Mentee Case studies

Some of our success stories

Chris Smith

My name is Chris Smith, I’m 24 and I was brought up mainly by my mum in Crawley. I had three older sisters, and an older brother. I’m the baby of the family. I’ve got Type 1 Diabetes and ADHD which both severely affected me as I was growing up. I didn’t like the answer ‘No’. Especially to chocolate. And I’d trash my bedroom if my mum wouldn’t let me have any. I’d eat some and then I’d be hyper. My poor mum suffered, I do feel sorry for what I did now.

Mckennedy Ariwa

In prison, you can never really trust anyone, they might fight for you one day, and against you the next. And in prison, everyone has a front up.

Dean O’Brien

I had to trust. That was hard. I expressed a level of anger that I’ve never expressed before, and I found out techniques for expressing in a way that wouldn’t hurt me, and wouldn’t hurt anyone else. That was really important.

Lucas Pyke

My name is Lucas Pyke. I am 21 years old and live on an estate in Brighton. Two years ago I had just left prison, having served 9 months. My Connexions worker put me forward for the Quest programme with A Band of Brothers and I got involved with them in July 2009.

Tony Frape

My name is Tony Frape. I’m now 20 years old and live on an estate in East Brighton. I left school with no qualifications and found it really hard to find any work. By the time I got involved with A Band of Brothers I’d become really angry and frustrated with life. I’d got in bits of trouble with the Police and things were generally heading in the wrong direction.

Jake Gynn

I was in care for much of my life. At 14, I was taken out of my family home and put in a foster home, then a children’s home. Then at 18, I ended up at the YMCA. Abob came at the right time for me, I was feeling lost and depressed and really didn’t have any support.

Josh Nutt

I grew up with two half sisters and a stepfather but I didn’t know he wasn’t my birth father. I was angry when I was younger and used to get into a lot of fights. My mum kicked me out when I was 16 and I lived in hostels from then on. I only found out who my birth father was when I was 20. That had a big effect on me.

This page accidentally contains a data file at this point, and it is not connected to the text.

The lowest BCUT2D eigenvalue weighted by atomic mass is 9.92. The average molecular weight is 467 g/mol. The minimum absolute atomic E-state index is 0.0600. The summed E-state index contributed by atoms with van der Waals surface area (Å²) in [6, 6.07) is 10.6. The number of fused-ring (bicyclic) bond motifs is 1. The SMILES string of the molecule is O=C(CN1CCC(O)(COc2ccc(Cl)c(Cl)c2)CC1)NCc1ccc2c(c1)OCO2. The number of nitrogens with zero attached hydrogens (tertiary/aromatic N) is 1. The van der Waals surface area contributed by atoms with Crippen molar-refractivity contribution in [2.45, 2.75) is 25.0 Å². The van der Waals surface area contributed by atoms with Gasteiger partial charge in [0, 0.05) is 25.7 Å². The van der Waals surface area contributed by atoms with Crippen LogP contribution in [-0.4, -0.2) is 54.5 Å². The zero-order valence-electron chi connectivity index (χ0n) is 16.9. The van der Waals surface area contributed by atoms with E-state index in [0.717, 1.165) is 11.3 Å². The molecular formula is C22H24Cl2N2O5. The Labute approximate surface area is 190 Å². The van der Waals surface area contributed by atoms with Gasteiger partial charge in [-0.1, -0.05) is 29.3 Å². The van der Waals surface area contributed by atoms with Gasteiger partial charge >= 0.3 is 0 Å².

Jake Baker

I’ve got a couple of mates from the White Hawk Estate where I live, who’ve done it. One of them told me ‘It’ll do you some good’ so I signed up to The Quest without knowing what I was doing.

Ben Dalby

I was adopted at three, and then went back into care again at ten, and that had a dramatic effect on me. I couldn’t cope. I started fighting everyone. I couldn’t settle. From the age of ten, I couldn’t really care less about anything. Then when I was a teenager, I started drinking and I was a bad drunk. I didn’t make it past Year 7 at secondary school. I was never a thief, I just enjoyed a drink and a fight. I was in Feltham, the institution for young offenders by the time I was fourteen.

Elliott Moore

I’ve always had a supportive, good family but I started getting into trouble at a young age. When I started primary school I couldn’t settle down and was always getting sent home. By secondary school, I'd started fighting and setting fires and I’d only been in my first school for three months before getting kicked out for lighting a fire in the toilets. I got a feeling of excitement from it. I think it all started because I couldn't settle down to study like the other kids, and so I started being disruptive as a distraction. I went to four different schools. The police started to get involved when I was 13. I'd also started using drugs when school wasn’t working for me.The first time I went to prison I was 14, it was a detention centre in Bristol. .

Simon Graczy

I did the Quest and it had such a powerful effect on my life. I was transformed. I went in one person and came out another. My mum was amazed by the changes in me. I got more and more involved in abob community activities, and I wanted to become a mentor.

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